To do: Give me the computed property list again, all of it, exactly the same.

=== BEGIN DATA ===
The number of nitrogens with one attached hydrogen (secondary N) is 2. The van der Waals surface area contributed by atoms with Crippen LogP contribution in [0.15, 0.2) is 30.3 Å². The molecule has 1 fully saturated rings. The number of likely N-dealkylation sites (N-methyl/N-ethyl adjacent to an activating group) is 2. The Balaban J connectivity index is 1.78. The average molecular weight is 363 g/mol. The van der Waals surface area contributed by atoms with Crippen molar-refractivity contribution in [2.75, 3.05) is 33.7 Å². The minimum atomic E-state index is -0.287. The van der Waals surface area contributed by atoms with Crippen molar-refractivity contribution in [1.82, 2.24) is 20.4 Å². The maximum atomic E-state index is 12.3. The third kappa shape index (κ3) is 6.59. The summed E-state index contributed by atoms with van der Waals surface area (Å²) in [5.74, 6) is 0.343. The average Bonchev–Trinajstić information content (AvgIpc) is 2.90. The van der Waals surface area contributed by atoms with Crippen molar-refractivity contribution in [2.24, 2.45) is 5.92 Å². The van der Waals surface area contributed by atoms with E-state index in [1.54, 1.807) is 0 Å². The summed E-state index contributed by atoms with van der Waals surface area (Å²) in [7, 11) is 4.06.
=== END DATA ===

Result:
The number of nitrogens with one attached hydrogen (secondary N) is 2. The van der Waals surface area contributed by atoms with Crippen LogP contribution in [0.15, 0.2) is 30.3 Å². The molecule has 1 fully saturated rings. The number of likely N-dealkylation sites (N-methyl/N-ethyl adjacent to an activating group) is 2. The Balaban J connectivity index is 1.78. The average molecular weight is 363 g/mol. The van der Waals surface area contributed by atoms with Crippen molar-refractivity contribution in [2.75, 3.05) is 33.7 Å². The minimum atomic E-state index is -0.287. The van der Waals surface area contributed by atoms with Crippen molar-refractivity contribution in [1.82, 2.24) is 20.4 Å². The maximum atomic E-state index is 12.3. The third kappa shape index (κ3) is 6.59. The summed E-state index contributed by atoms with van der Waals surface area (Å²) in [5.74, 6) is 0.343. The average Bonchev–Trinajstić information content (AvgIpc) is 2.90. The van der Waals surface area contributed by atoms with Crippen molar-refractivity contribution in [2.24, 2.45) is 5.92 Å². The van der Waals surface area contributed by atoms with E-state index in [1.54, 1.807) is 0 Å². The summed E-state index contributed by atoms with van der Waals surface area (Å²) in [7, 11) is 4.06.